Hamish McRae: What goes up must come down

The best way to see the surge in inflation is as a one-off hit to our living standards
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The bad news is that inflation has shot up and until it starts to come down the Bank of England cannot cut interest rates. The good news is that when it does start falling it is likely to come down fast – and accordingly increase the scope for rate cuts.

No one will have been surprised that the consumer price index has risen in the past year by 4.4 per cent. For many of us even the rise in the retail price index by 5 per cent feels too low, when you consider the rises in the things we have to buy every week, such as food and fuel, rather than the things that we buy from time to time, such as clothes and electronic goods.

But while the figures are merely telling us what we already know, the increase in inflation to more than double the target of 2 per cent is a blow. It is a blow to Government finances, for come September public pensions and state benefits will be indexed upwards, pushing public spending way above budget expectations. It is unlikely there will be a corresponding increase in revenues. Result: yet higher borrowing.

Of course it is more of a blow to the rest of us. It reduces real living standards for a start, with people on fixed incomes particularly hard hit. The only effective weapon to control inflation, higher interest rates, is a blunt instrument. Given what is happening to the housing market, they can't go up and it would make sense to try and ease the pain by getting them down. But that can't happen. Result: paralysis.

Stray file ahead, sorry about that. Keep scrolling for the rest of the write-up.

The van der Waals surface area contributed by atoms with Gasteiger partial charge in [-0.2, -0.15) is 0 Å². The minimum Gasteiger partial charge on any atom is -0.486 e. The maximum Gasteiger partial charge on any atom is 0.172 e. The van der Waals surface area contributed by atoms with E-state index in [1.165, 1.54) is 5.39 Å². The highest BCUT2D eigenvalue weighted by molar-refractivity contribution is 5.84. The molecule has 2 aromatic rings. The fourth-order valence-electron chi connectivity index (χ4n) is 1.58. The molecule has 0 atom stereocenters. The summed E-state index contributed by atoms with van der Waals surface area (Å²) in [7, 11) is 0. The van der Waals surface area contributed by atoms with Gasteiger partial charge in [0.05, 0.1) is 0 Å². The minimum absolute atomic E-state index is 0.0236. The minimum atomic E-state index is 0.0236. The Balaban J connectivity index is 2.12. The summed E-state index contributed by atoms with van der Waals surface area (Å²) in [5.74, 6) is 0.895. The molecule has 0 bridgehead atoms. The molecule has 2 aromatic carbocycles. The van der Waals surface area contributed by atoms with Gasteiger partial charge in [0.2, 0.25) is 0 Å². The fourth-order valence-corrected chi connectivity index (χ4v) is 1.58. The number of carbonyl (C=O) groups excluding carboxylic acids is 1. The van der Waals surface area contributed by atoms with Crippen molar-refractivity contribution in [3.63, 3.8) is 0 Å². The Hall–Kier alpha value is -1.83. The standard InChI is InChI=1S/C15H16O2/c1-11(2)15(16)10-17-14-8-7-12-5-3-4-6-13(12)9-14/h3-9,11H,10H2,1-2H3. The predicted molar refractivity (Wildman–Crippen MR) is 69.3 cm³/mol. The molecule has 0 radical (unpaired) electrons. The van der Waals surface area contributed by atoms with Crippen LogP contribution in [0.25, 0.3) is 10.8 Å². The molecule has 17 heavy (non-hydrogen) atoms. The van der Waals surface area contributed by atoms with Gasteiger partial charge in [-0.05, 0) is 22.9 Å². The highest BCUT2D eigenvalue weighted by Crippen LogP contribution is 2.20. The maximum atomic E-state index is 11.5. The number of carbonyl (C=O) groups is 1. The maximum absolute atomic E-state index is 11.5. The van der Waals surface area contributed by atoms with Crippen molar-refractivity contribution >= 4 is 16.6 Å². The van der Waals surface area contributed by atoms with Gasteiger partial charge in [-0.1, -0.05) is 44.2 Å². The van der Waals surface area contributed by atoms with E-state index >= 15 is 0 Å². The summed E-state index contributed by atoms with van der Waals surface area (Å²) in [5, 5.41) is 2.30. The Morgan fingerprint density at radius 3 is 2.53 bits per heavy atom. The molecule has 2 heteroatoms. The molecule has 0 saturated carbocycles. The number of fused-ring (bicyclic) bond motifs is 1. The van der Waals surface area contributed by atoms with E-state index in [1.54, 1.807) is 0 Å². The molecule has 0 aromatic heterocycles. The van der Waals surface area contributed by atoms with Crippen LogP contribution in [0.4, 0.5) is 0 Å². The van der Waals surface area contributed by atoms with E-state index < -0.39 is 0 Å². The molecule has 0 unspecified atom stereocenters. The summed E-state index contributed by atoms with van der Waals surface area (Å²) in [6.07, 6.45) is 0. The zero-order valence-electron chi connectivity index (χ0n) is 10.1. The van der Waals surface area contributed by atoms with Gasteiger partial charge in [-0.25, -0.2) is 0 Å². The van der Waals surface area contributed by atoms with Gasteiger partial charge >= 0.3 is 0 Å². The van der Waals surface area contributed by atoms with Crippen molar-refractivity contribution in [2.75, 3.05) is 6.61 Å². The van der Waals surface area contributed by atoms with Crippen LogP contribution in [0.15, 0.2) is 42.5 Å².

We are not alone in this. On the Continent, Euro area inflation has been slightly higher than ours, resulting in an increase in interest rates there last month. Europe too needs a cut in rates, for it may even be that the German economy contracted in the second quarter of this year – we will get the figures tomorrow – but it can't have them for the same reason as us. The US, where inflation is higher still, does have lower interest rates – official rates of just 2 per cent – but these have failed to revive the housing market, where prices have fallen even further than in Britain. Look further to the developing world and inflation is even worse. In China it is over 6 per cent, while in India the latest figure I have seen is 11 per cent.